Walking at night under a waxing gibbous

When my dog Luna was alive we would walk nearly every night before midnight. Luna was under voice control and hardly knew a leash during her 15-year life. We probably went for a thousand walks a year together, including one the night before she left this life. We would walk first thing in the morning, in the evening after work, and then, before bed, this walk before midnight. I loved walking with her anytime, but I especially loved these walks at night. 

I have always loved the way the world comes down in speed and size at night. Less noise, fewer cars, fewer people. I can feel myself exhale at night, as though I've been holding my breath all day, dealing with the stress of daily life. I have to believe it's been this way for countless people over the ages--night and its beautiful darkness give us the chance to exhale, to breathe out the day's worry and breathe in the night's calm. Before Luna came along, I had seldom walked at night, before midnight, getting out into the neighborhood.  Sometimes, but not regularly, not as a practice, a regular returning ritual, a set part of every day.

She would race across lawns, from house to house--even back behind the houses, finding who knows what, her birddog senses fully alive--then return to check in, make sure I was coming along. And I was, slowly, sauntering--these walks weren't about getting anywhere, or exercise. I'd just stroll along, down the sidewalk, down to the park, around the block. We seldom ran into other people. That's one thing you notice when you get out at night, how few of us are outside savoring this time. How we close our doors and shutter our windows, enclose ourselves in our boxes, watching our boxes. From windows in house after house, in whatever neighborhood we walked--Albuquerque, Reno, Ashland, Winston-Salem, Harrisonburg--glowed television's blue. Mostly, I loved this. I didn't want to see anyone. I loved having the night to myself, with my beautiful dog racing joyfully, twirling fallen leaves like a gust of wind as she crossed lawn after lawn.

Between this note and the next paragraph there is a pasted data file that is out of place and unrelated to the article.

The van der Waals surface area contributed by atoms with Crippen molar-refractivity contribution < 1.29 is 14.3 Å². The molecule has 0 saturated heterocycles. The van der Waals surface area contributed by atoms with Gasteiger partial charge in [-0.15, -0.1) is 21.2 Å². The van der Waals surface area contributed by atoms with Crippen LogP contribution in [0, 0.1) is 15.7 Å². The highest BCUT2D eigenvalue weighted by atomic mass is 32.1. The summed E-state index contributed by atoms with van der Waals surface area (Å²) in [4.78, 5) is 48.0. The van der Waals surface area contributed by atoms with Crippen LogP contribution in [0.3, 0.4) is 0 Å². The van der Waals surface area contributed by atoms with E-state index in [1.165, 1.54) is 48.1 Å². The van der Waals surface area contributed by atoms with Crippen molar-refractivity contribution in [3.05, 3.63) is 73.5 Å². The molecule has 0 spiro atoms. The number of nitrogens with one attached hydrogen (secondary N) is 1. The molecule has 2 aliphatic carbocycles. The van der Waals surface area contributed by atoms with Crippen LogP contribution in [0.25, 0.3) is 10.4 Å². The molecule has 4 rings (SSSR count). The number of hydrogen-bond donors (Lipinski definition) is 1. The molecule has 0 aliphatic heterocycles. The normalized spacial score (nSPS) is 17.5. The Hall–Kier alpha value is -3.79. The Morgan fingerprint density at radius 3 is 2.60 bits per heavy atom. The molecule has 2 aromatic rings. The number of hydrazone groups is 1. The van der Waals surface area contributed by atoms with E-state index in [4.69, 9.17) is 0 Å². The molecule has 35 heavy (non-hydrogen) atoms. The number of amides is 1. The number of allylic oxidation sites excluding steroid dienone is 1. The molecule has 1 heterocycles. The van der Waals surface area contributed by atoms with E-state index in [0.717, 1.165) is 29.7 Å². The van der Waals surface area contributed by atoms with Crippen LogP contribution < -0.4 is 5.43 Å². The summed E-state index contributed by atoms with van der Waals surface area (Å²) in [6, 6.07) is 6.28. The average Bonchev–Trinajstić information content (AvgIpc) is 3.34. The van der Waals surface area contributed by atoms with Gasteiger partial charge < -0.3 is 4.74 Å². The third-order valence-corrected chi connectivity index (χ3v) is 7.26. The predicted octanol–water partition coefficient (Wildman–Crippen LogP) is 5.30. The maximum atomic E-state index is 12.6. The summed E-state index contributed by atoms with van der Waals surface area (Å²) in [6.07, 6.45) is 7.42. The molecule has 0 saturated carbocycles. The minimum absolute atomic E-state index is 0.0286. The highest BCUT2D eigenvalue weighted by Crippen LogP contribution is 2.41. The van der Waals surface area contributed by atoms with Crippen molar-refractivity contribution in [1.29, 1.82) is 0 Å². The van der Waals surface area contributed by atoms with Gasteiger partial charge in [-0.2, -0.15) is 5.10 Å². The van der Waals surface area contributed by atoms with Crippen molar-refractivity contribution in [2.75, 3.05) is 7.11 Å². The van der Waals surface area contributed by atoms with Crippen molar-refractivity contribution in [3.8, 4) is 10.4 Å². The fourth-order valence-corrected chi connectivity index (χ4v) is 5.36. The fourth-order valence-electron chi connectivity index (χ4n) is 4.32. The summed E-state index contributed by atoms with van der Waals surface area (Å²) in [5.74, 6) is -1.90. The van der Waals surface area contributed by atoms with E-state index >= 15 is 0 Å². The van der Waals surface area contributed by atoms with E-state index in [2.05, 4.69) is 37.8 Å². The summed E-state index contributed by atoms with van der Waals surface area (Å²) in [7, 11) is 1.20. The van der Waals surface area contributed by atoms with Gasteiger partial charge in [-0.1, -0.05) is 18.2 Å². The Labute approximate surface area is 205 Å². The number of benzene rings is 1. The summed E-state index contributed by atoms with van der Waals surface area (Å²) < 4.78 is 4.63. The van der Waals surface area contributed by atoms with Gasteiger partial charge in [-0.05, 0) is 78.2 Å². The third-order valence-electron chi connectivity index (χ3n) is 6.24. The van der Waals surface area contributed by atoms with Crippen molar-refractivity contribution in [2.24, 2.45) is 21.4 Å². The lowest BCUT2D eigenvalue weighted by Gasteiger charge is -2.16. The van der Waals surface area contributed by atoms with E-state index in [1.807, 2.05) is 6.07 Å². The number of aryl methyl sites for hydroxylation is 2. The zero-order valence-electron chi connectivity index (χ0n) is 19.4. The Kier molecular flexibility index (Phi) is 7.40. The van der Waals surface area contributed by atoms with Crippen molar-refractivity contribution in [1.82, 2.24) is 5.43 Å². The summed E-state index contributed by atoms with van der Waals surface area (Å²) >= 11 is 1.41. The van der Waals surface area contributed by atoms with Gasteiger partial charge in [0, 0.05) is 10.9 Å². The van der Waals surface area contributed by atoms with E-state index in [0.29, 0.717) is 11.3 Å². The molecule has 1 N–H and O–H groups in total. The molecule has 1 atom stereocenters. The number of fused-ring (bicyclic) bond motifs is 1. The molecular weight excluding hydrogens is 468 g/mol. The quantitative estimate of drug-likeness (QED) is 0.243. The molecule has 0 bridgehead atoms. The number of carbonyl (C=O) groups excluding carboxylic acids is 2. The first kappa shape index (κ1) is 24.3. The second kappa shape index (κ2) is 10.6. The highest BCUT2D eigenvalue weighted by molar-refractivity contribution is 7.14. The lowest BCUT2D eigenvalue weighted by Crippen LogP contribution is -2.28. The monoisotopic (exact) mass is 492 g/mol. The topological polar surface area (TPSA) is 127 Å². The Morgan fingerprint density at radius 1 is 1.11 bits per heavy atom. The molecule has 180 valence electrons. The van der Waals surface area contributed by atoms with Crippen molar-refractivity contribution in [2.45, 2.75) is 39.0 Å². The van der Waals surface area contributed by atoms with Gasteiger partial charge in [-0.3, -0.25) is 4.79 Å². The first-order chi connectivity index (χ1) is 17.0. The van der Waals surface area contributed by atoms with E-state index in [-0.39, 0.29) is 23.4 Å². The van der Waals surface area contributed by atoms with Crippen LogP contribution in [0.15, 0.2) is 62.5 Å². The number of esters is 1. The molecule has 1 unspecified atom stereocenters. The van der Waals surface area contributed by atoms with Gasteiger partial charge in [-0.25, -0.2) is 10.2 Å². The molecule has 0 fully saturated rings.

But there was always a small twist of sadness, just seeing how few people were out. We know so little about night, about darkness--we ignore it, avoid it, fear it. And yet, it's so important to our lives. There were often nights so beautiful--a moon, a soft rain, huge snowflakes floating down--that I could not believe Luna and I were the only ones out.

Last night, all my shades were drawn. I watched a three-hour hockey game (my Minnesota Gophers in the NCAA championship), the blue glow of my television seeping out into the night. I was so cut off from the night outside--there could have been a herd of buffalo encircling my house, or... anything, really, and I would have had no idea. It was a night like most nights now--Luna gone eight months--where I lower my shades at dusk and don't go back outside. I suppose it's because I knew there were no buffalo encircling my house--or anything, really, out of the ordinary. It was just night. And with no Luna to get me out, I stay inside.

Except that last night I walked in my neighborhood before midnight. I changed into jeans, put on my hoody, laced my old running shoes--just as I used to when Luna used to come stand next to me wherever I was when it was time to walk--and just wait for me to take her out. Maybe it's because the Gophers had been beaten by a better team and I felt a little down. But maybe it's because I remembered that a waxing gibbous would be high overhead. 

And it was, that wonderful old moon, as it always has been. Around the block I strolled, remembering, soaking up the beautiful night. Breathing again, feeling connected--to my past, to the me I love, to this wonderful world. Luna with me, every step of the way.